Atmospheric Omens: Scientists Gain New Insights into Spring Onset; Better Forecasting Expected
Forget about the groundhog and his shadow. Scientists have discovered that the interplay between two layers of the atmosphere plays a major role in the arrival of spring -- a finding that could lead to improved weather and climate forecasting.
These figures represent the longitudinally averaged windfield at high latitudes. The figure on the left shows a sequence of long-term daily averages with Day 0 corresponding to April 13. The figure on the right represents a 40-year composite time evolution created by aligning seasonal final warming (SFW) events, which are indicated as Day 0. Areas in red indicate westerly winds, and the areas in blue depict easterly winds.
“Our research indicates that the onset of spring is more rapid than suggested by the annual cycle of long-term daily averages and is linked to an event known as the stratospheric final warming,” said Robert Black, an associate professor at the Georgia Institute of Technology’s School of Earth and Atmospheric Sciences (EAS).
Black will give a presentation, “Spring onset in the Northern Hemisphere: A role for the stratosphere?” on June 16 at the American Meteorological Society’s 17th Conference on Climate Variability and Change in Cambridge, Mass. There, he will discuss a study begun last summer with co-researchers Walter Robinson, a professor of atmospheric sciences at the University of Illinois at Urbana-Champaign, and Brent A. McDaniel, a post-doctoral scholar at Georgia Tech.
Results from this study, part of an ongoing project sponsored by the National Science Foundation (NSF), are expanding scientists’ understanding of atmospheric interaction.
For many years, scientists believed that the troposphere (the lowest region of atmosphere where weather occurs) drove changes in the stratosphere (atmospheric layer directly above the troposphere) without any feedback. Yet in the late 1990s, new studies found that the stratosphere can affect the tropospheric circulation.
These studies, however, focused on individual seasons. “Because the arrival of spring has a pronounced influence on the hydrological cycle, vegetative growing season and ecosystem productivity, we wanted to study the transition between seasons,” Black said. To that end, his team gathered observational data derived from a variety of sources and constructed a composite picture of spring’s arrival over a 40-year period.
As winter draws to a close, the westerly jet stream in the troposphere begins to weaken. At the same time, the westerly jet stream in the stratosphere above not only weakens, but eventually reverses direction to become easterly. Black and his colleagues discovered that this event, known as the stratospheric final warming, accelerates the weakening of the tropospheric winds.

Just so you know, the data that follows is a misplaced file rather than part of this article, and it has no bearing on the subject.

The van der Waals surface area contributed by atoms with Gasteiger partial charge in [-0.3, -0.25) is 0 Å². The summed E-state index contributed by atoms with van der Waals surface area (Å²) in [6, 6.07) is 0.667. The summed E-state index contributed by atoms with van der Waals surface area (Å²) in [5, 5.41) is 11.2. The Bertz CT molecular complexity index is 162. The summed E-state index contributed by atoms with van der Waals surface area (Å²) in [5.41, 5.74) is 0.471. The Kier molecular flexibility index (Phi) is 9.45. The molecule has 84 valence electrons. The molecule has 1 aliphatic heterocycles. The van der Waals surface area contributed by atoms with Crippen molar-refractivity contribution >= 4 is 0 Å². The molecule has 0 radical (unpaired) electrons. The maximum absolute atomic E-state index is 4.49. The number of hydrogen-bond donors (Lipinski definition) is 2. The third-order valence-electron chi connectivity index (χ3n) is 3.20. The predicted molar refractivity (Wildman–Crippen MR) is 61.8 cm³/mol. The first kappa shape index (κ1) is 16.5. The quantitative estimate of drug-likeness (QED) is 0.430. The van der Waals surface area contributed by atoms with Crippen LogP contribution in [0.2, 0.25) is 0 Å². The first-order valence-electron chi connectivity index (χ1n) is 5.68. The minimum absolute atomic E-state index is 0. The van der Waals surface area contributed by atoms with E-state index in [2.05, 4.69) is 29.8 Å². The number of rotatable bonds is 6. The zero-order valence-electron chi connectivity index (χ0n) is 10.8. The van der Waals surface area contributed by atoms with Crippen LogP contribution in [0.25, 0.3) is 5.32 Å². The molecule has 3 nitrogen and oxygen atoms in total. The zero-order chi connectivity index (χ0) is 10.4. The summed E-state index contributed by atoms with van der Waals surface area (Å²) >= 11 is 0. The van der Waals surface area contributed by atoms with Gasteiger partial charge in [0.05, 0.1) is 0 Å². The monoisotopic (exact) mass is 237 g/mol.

“Instead of a gradual weakening over several weeks, it’s as if someone flipped a switch,” Black explained. “The transition from a winter to spring wind pattern occurs in about one week.”
Stratospheric final warming events are caused by large-scale Rossby waves, planetary waves that are produced when winds in the troposphere blow over different surfaces on the earth, such as major mountain ranges. These waves can extend into the stratosphere, where if their amplitude is great enough, they create a drag on the stratosphere’s westerly jet stream that can trigger a stratospheric final warming.
“These final warmings don’t happen at the same time every year,” Black said, noting that stratospheric final warmings occur as early as mid-March or as late as mid-May. The researchers also found that these events vary in their intensity, and final warmings that take place earlier in the year are typically more abrupt.
Granted, other factors also influence spring’s arrival, such as solar heating of the earth’s surface. “Still, stratospheric final warmings explain a significant part of the seasonal transition, especially in the Arctic,” Black said.
The next step is being able to accurately predict when a stratospheric final warming will occur. In the NSF-sponsored study, Black and his colleagues will attack the underlying physics of stratospheric final warming events that relate to spring onset.
“The ultimate goal is to provide concrete information for improving weather prediction models,” Black said. “Our study shows the extent to which the stratosphere is influencing the troposphere. So if we want to accurately predict spring onset in the troposphere, we need to be concerned about the stratosphere.”
There could also be implications for climate forecasting since global warming may impact how long the stratospheric jet stream persists every year. If spring arrives earlier or later, it can affect how efficiently the ecosystem functions. “Plants and animals may be able to adapt to a gradual change,” Black said, “but a dramatic change might wreak havoc.”
Source: Georgia Institute of Technology